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August 06, 2012

Living Independently: Using a Medical ID Bracelet

What will happen in the case of an emergency? Will my wishes be followed? As we age, these become natural concerns. Those who we first meet in crisis circumstances—emergency medical technicians (EMT), paramedics, emergency room doctors or nurses—are trying to save a life. They may use CPR, ventilators, or a number of other methods. But what about what you want? How can you possibly let them know if you are unconscious or unable to speak?

An emergency can occur anywhere at any time. It is imperative that everyone—especially those with some sort of health condition—have a plan to ensure that their wishes are being followed and health information is being conveyed to emergency personnel before treatment.

A Recommended Solution

While there is no perfect answer at this time, a good solution is a medical ID bracelet. All first-response personnel are trained to look at your wrist for a medical bracelet upon arrival. Software comes installed on the bracelet, which acts like a memory chip for your medical information. When a medical professional sees a bracelet, he or she can simply plug it into their computer and have all of your necessary health information. If you have something that they need to know about, like a pacemaker, this can be lifesaving information.

A great deal of your medical history can be stored on a medical ID bracelet:

  • Basic Information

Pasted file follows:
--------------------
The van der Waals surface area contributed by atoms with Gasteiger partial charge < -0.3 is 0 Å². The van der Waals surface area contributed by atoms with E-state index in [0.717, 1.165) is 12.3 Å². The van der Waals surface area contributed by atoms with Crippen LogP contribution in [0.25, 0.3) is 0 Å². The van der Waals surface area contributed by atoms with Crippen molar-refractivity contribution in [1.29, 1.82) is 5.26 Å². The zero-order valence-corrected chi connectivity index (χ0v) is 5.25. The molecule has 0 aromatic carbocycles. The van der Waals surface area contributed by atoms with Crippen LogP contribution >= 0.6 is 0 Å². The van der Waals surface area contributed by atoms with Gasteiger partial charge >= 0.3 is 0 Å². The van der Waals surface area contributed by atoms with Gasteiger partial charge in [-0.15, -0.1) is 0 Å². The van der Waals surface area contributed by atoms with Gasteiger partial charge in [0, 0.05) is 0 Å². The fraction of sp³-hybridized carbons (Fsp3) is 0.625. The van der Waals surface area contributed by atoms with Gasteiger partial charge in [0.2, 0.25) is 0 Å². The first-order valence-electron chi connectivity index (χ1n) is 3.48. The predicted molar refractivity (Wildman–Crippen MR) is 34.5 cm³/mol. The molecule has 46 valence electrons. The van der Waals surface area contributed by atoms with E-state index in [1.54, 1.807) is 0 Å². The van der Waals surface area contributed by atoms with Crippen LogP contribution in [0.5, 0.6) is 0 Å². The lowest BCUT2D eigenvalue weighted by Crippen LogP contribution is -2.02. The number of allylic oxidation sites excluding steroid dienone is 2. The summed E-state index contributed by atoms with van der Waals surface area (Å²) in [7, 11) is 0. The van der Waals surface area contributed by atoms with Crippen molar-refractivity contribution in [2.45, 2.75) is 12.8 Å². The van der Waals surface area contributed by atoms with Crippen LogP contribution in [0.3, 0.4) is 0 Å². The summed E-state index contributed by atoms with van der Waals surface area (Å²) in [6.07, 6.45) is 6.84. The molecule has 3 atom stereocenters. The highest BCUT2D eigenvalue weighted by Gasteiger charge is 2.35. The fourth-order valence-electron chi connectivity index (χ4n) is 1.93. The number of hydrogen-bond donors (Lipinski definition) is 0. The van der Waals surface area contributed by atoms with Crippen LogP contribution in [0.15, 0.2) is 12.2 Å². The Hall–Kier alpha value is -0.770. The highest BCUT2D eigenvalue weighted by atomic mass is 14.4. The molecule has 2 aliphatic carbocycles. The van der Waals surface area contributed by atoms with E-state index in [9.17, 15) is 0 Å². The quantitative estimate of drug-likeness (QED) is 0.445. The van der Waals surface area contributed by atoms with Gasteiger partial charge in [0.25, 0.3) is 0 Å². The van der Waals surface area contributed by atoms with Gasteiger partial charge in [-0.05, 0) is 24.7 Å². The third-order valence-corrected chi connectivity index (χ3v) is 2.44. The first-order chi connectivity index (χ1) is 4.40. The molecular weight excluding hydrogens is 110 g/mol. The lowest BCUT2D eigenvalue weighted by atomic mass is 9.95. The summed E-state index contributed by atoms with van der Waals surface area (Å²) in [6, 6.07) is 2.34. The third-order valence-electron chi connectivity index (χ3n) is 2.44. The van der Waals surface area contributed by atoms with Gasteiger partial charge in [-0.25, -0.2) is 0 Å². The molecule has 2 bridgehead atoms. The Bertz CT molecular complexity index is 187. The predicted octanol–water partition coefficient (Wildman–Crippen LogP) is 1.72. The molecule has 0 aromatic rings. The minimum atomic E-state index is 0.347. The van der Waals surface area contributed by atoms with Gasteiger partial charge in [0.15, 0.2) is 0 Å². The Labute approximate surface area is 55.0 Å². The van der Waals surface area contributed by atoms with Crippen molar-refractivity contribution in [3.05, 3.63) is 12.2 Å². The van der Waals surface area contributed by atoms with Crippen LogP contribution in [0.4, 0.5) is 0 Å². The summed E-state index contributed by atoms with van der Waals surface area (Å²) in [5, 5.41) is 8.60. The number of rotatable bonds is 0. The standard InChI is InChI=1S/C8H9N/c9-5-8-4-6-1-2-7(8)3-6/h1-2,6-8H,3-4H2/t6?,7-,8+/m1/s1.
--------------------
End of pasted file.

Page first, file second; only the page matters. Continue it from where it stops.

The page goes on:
• Diseases and Conditions
  • Family History
  • Social History (It is important to be honest about smoking and drinking)
  • Emergency Contacts 
  • Medical Contacts
  • Medications
  • Pharmacies
  • Preferred Hospital
  • Insurance
  • Allergies
  • Assistive Devices
  • Immunizations
  • Surgeries and Procedures
  • Living Will or Directives 
  • CT or Other Scans

Users are able to edit their information via computer. You can also take the bracelet with you during physician visits or time with your care coordinator. Keep in mind that the information on your bracelet is not considered secure. It can be plugged into any computer, so be sure not to include sensitive information, such as your social security number or birthdate. Also, while the bracelet is water-resistant and you can shower with it on, you cannot bathe or swim with it.

To purchase a medical ID bracelet, check drug stores like Walgreens, where a bracelet can be purchased for $19.99. To learn more about this lifesaving technology, contact Kendal at Home today.

Photo courtesy of Walgreens

aging successfully at home


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